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During the past decade, dMRI has drastically changed clinical procedures, primarily neurosurgical procedures. In addition to clinical applications, the field of neuroscience strongly benefits from dMRI. Recent research involving the “connectome” [266] has relied heavily on dMRI as the source data in addition to functional MRI. The increased temporal and spatial resolution provided by dMRI has the potential to reveal more details of brain anatomy and function.

Future directions in this field involve exploring the inference of microstructures in dMRI signals. One example is the CHARMED approach to modeling (Fig. 3.29) by Assaf et al. [19], which enables us to distinguish several components of fiber structures and is extendable to inference of fiber dimensions [20]. Thus, dMRI, which originally served to capture functional information pertaining to water diffusion, is currently involved in developments which may serve to further reveal the morphology and fine structures of the brain.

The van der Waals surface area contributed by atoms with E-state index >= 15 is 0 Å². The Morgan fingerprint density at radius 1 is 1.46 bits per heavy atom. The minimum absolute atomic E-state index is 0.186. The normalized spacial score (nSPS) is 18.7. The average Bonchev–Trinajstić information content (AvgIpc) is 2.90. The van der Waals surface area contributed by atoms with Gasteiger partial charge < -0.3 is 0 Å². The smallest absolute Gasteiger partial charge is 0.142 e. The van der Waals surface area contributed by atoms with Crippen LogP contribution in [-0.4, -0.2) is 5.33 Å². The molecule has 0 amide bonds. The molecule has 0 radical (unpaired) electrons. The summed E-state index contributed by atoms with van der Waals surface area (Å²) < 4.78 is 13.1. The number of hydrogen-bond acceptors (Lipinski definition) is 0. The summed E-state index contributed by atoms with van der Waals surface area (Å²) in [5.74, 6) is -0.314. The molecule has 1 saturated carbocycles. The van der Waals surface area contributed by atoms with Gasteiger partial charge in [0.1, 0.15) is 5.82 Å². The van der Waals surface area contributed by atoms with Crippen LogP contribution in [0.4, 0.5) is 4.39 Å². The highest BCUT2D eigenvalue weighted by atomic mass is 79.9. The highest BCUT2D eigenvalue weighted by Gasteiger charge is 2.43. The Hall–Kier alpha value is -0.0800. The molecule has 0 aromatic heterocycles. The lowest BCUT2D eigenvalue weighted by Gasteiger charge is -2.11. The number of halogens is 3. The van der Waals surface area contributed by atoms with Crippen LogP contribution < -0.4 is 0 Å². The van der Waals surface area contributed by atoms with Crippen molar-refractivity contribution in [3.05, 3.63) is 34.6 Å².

Complete agenesis of the corpus callosum. Top

Fig. 3.28 Complete agenesis of the corpus callosum. Top: Posterior view of 3D tract visualization. Bottom: Stereo pair with an axial section of T2-weighted image in top view [188]

Modeling fiber structures by CHARMED

Fig. 3.29 Modeling fiber structures by CHARMED

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